SEO friendly redirect with PHP

If you are swithing domain for your resource, then its essential that all of your content is moved seamlessly, so that the end user doesn't notice any difference, but so should do the search engine. Here is how I do it..

if($SERVER['HTTP_HOST'] == 'kurapov.name') {
    header("HTTP/1.1 301 Moved Permanently");
    header("Location: http://kurapov.ee" . $_SERVER['REQUEST_URI']);

This will also have your query-part of the URL moved (?page=1 for example). Unfortunately, if you had hash (#) based navigation, you'll have to resort to javascript solution

Integration testing of web app for injections

If you've got a web app that you want to perfectly cover with tests, here is what you should have:

  • backend unit-tests — mostly models and isolated classes are covered - code gets isolated (also single responsibility principle is maintained)
  • frontend unit-tests — karma + phantomjs will check all of your angular-services or backbone-models
  • e2e (scenario, system) tests — most likely based on selenium (protractor, selenide). Slowly, entire functionality of working system with UI gets tested, so you tend to think about use cases
  • db/entity tests with migrations — your DB changes are added to base "from zero" dump and result state is compared to entity/record classes. This way your code and your DB schema is in sync
    • testing db-procedures I don't mention because i'm not into PL/SQL, but maybe you should
  • integration tests for external systems/apis - of any type (rest, ftp, soap) and source (social networks, accounting, warehouse, SMS-gateway) is tested for:
    • availability (like pingdom does)
    • structure compatibility (simple GET with json comparison is enough)
    • full write-interaction (usually partner-company sets up a testing machine with their developer)
  • integration tests of controllers/api — are executed without browserm through plain HTTP requests, that emulate  ajax or mobile devices
    • simple get - requests, checking for errors and stack traces
    • post/put requests that change data
    • in messed-up cases (with mobile devices), when e2e tests are impossible to run, but functions require testing, you get sequential scenario requests (not single get-post ones), that save entity and user states (in DB or session)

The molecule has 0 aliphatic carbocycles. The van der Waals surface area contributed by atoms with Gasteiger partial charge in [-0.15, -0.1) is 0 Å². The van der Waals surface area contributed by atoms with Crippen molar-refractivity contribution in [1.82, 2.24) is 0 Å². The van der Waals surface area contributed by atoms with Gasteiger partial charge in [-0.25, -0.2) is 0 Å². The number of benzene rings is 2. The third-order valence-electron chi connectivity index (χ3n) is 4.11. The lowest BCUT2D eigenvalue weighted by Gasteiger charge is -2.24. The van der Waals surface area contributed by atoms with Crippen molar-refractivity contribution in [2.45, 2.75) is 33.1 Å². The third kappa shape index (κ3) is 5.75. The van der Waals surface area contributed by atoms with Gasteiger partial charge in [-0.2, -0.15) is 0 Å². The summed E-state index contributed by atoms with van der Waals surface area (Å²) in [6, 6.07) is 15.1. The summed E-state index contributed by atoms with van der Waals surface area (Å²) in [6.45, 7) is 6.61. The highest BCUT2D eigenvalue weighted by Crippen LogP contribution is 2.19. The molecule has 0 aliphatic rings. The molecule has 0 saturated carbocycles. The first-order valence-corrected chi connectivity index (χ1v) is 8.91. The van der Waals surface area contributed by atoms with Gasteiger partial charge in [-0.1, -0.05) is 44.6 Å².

So lets take a look at last ones

Unit-testing controllers is inconvenient

Testing controllers with unit test is although fast in execution, is terrible at writing and maintenance. Yes, I've heard Uncle Bob saying that you need to cover code entirely, but controller is a place where multiple sources join:

  • configuration (from file includes, yaml, database, constants) — that means that we either need to execute & include all files, or that we need to mock all possibilities with constant-value replacements
  • new instances of models - you've got to mock those too, since you have separate unit tests for models
  • global IO variables and methods - you need to put them in some untestable models and mock them
  • global and/or static variables, factory-instantiation - same as with configuration, its complex
  • aspects - annotations, access, logging, reflection-based logic — you'll need to come up with some magic mocking there as well. For example - template names for methods can be in annotation, how do you unit-test that template engine gets called?

But worse of all ofcourse is not the mocking itself, but its amount. If your controller method has 5 models - thats the least amount of mocks you need to define. In addition, for every model method call, you need to write not one line of its emulation, but several — which and how many times was that method called, with which arguments and what got returned.

Sometimes mocks should return an object (just like PDO can return PDOStatement for example) and call its method. Now you have mocks depending on one another. Often, i get confused because of the order of their registration. Since calling testable method should be at the end of the test, registering mocks is supposed to be before it, so you get test method that follows testable code upside down. To put it shortly — writing unit-tests for controllers is dangerous. (Though some advice looking at phpspec)

How to test controllers

Integration tests are somewhat similar with end-to-end tests, but they don't include UI

  1. So we need a class with CURL functions for HTTP requests (get,post.. if you need delete and put for your API, put them in too)
  2. Write authentication call, if you have one (I use cookie file and thats enough for me)
  3. Add phpunit @depends login , so you don't rape your server if login fails and you've got tons of tests to execute
  4. Simple get-requests with existing DB ids that should tell you if some error got in, that unit tests missed

Now lets see POST/PUT requests. They usually have bigger security vulnerability frequency, because they have more parameters and logic during state change. Adding and changing entities should return some result. Lets say {result:1, id:3} in JSON will mean that object with certain ID got created. Apart from usual tests for saving, we need to push all possible parameters with SQL- and XSS-injections. 

SQL-injections shoule either give us error right away, or after we get/read entity, passed value (in our case 1' OR 1=1) will differ from stored in DB (in this case, possibly "1"). Sometimes, values get type-casted, and so string will become int value and we might need to treat as ok.

With XSS its a little harder. We need a browser to see if injected JS is executed. I solve this by running e2e tests after integration tests and since DB is not reset, system tests should encounter injected alerts that will stop e2e tests. A list of XSS attack tokens is on OWASP.